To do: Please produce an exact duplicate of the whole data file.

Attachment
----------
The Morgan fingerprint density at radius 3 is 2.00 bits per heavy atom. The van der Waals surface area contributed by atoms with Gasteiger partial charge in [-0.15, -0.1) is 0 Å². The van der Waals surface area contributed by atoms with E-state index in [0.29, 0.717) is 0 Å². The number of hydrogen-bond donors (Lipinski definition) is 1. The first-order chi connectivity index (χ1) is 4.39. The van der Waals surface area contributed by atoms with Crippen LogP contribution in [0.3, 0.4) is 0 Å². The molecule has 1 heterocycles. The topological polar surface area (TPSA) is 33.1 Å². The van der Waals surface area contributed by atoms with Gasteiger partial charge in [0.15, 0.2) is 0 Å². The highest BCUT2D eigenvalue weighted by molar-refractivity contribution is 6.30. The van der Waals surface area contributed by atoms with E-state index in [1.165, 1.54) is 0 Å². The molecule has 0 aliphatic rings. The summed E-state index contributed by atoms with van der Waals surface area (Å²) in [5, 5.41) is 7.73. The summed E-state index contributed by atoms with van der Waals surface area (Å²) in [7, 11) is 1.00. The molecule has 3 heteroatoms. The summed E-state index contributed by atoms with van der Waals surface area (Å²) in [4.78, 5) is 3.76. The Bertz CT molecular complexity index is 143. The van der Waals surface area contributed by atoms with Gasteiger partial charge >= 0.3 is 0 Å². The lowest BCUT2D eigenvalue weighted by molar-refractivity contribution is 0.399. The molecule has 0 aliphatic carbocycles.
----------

The Morgan fingerprint density at radius 3 is 2.00 bits per heavy atom. The van der Waals surface area contributed by atoms with Gasteiger partial charge in [-0.15, -0.1) is 0 Å². The van der Waals surface area contributed by atoms with E-state index in [0.29, 0.717) is 0 Å². The number of hydrogen-bond donors (Lipinski definition) is 1. The first-order chi connectivity index (χ1) is 4.39. The van der Waals surface area contributed by atoms with Crippen LogP contribution in [0.3, 0.4) is 0 Å². The molecule has 1 heterocycles. The topological polar surface area (TPSA) is 33.1 Å². The van der Waals surface area contributed by atoms with Gasteiger partial charge in [0.15, 0.2) is 0 Å². The highest BCUT2D eigenvalue weighted by molar-refractivity contribution is 6.30. The van der Waals surface area contributed by atoms with E-state index in [1.165, 1.54) is 0 Å². The molecule has 0 aliphatic rings. The summed E-state index contributed by atoms with van der Waals surface area (Å²) in [5, 5.41) is 7.73. The summed E-state index contributed by atoms with van der Waals surface area (Å²) in [7, 11) is 1.00. The molecule has 3 heteroatoms. The summed E-state index contributed by atoms with van der Waals surface area (Å²) in [4.78, 5) is 3.76. The Bertz CT molecular complexity index is 143. The van der Waals surface area contributed by atoms with Gasteiger partial charge >= 0.3 is 0 Å². The lowest BCUT2D eigenvalue weighted by molar-refractivity contribution is 0.399. The molecule has 0 aliphatic carbocycles.